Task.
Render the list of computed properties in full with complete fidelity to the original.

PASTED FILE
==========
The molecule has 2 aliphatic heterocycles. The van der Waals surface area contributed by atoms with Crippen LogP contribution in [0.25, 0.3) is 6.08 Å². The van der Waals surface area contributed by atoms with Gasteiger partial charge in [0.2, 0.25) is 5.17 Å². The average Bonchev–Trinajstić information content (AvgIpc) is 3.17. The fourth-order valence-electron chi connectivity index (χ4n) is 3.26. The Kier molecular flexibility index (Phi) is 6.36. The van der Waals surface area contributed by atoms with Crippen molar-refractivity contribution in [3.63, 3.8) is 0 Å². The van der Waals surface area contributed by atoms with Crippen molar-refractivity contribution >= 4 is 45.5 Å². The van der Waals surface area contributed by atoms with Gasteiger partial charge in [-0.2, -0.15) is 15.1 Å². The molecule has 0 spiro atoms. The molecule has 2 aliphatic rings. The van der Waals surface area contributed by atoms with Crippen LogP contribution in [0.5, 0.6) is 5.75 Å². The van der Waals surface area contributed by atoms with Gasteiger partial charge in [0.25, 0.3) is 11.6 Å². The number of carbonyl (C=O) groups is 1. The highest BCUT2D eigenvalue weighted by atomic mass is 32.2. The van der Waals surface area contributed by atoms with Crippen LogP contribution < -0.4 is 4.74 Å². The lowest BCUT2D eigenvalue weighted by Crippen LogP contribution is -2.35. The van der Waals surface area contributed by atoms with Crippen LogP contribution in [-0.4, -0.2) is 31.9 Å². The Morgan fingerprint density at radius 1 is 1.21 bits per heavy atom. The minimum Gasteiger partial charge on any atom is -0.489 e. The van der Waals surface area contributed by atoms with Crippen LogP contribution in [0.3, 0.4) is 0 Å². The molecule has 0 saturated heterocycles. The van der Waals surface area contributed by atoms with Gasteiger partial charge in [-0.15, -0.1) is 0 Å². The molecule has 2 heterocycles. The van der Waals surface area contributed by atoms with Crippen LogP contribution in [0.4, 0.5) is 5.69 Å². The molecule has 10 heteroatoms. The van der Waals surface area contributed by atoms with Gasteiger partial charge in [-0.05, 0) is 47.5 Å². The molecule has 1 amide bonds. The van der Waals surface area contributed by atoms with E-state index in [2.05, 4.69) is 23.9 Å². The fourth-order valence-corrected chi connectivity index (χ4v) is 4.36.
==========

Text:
The molecule has 2 aliphatic heterocycles. The van der Waals surface area contributed by atoms with Crippen LogP contribution in [0.25, 0.3) is 6.08 Å². The van der Waals surface area contributed by atoms with Gasteiger partial charge in [0.2, 0.25) is 5.17 Å². The average Bonchev–Trinajstić information content (AvgIpc) is 3.17. The fourth-order valence-electron chi connectivity index (χ4n) is 3.26. The Kier molecular flexibility index (Phi) is 6.36. The van der Waals surface area contributed by atoms with Crippen molar-refractivity contribution in [3.63, 3.8) is 0 Å². The van der Waals surface area contributed by atoms with Crippen molar-refractivity contribution >= 4 is 45.5 Å². The van der Waals surface area contributed by atoms with Gasteiger partial charge in [-0.2, -0.15) is 15.1 Å². The molecule has 0 spiro atoms. The molecule has 2 aliphatic rings. The van der Waals surface area contributed by atoms with Crippen LogP contribution in [0.5, 0.6) is 5.75 Å². The van der Waals surface area contributed by atoms with Gasteiger partial charge in [0.25, 0.3) is 11.6 Å². The number of carbonyl (C=O) groups is 1. The highest BCUT2D eigenvalue weighted by atomic mass is 32.2. The van der Waals surface area contributed by atoms with Crippen LogP contribution < -0.4 is 4.74 Å². The lowest BCUT2D eigenvalue weighted by Crippen LogP contribution is -2.35. The van der Waals surface area contributed by atoms with Crippen LogP contribution in [-0.4, -0.2) is 31.9 Å². The Morgan fingerprint density at radius 1 is 1.21 bits per heavy atom. The minimum Gasteiger partial charge on any atom is -0.489 e. The van der Waals surface area contributed by atoms with Crippen LogP contribution in [0.3, 0.4) is 0 Å². The molecule has 0 saturated heterocycles. The van der Waals surface area contributed by atoms with Gasteiger partial charge in [-0.15, -0.1) is 0 Å². The molecule has 2 heterocycles. The van der Waals surface area contributed by atoms with Crippen LogP contribution in [0.4, 0.5) is 5.69 Å². The molecule has 10 heteroatoms. The van der Waals surface area contributed by atoms with Gasteiger partial charge in [-0.05, 0) is 47.5 Å². The molecule has 1 amide bonds. The van der Waals surface area contributed by atoms with E-state index in [2.05, 4.69) is 23.9 Å². The fourth-order valence-corrected chi connectivity index (χ4v) is 4.36.